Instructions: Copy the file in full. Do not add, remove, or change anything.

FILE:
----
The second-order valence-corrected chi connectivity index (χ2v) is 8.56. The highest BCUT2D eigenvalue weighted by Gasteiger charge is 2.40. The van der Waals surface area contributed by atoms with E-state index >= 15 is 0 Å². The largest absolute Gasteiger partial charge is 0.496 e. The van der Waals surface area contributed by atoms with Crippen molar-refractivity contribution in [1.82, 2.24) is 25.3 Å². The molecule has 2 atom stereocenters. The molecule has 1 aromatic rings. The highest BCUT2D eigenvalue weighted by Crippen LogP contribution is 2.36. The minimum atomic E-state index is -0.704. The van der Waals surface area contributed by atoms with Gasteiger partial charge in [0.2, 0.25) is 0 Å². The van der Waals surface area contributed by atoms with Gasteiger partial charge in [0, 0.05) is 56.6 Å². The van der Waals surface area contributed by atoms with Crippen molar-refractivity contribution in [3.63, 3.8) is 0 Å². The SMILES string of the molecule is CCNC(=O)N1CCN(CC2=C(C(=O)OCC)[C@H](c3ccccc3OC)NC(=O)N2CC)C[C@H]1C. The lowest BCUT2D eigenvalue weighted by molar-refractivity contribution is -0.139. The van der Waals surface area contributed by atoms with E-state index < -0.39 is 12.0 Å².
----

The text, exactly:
The second-order valence-corrected chi connectivity index (χ2v) is 8.56. The highest BCUT2D eigenvalue weighted by Gasteiger charge is 2.40. The van der Waals surface area contributed by atoms with E-state index >= 15 is 0 Å². The largest absolute Gasteiger partial charge is 0.496 e. The van der Waals surface area contributed by atoms with Crippen molar-refractivity contribution in [1.82, 2.24) is 25.3 Å². The molecule has 2 atom stereocenters. The molecule has 1 aromatic rings. The highest BCUT2D eigenvalue weighted by Crippen LogP contribution is 2.36. The minimum atomic E-state index is -0.704. The van der Waals surface area contributed by atoms with Gasteiger partial charge in [0.2, 0.25) is 0 Å². The van der Waals surface area contributed by atoms with Gasteiger partial charge in [0, 0.05) is 56.6 Å². The van der Waals surface area contributed by atoms with Crippen molar-refractivity contribution in [3.63, 3.8) is 0 Å². The SMILES string of the molecule is CCNC(=O)N1CCN(CC2=C(C(=O)OCC)[C@H](c3ccccc3OC)NC(=O)N2CC)C[C@H]1C. The lowest BCUT2D eigenvalue weighted by molar-refractivity contribution is -0.139. The van der Waals surface area contributed by atoms with E-state index < -0.39 is 12.0 Å².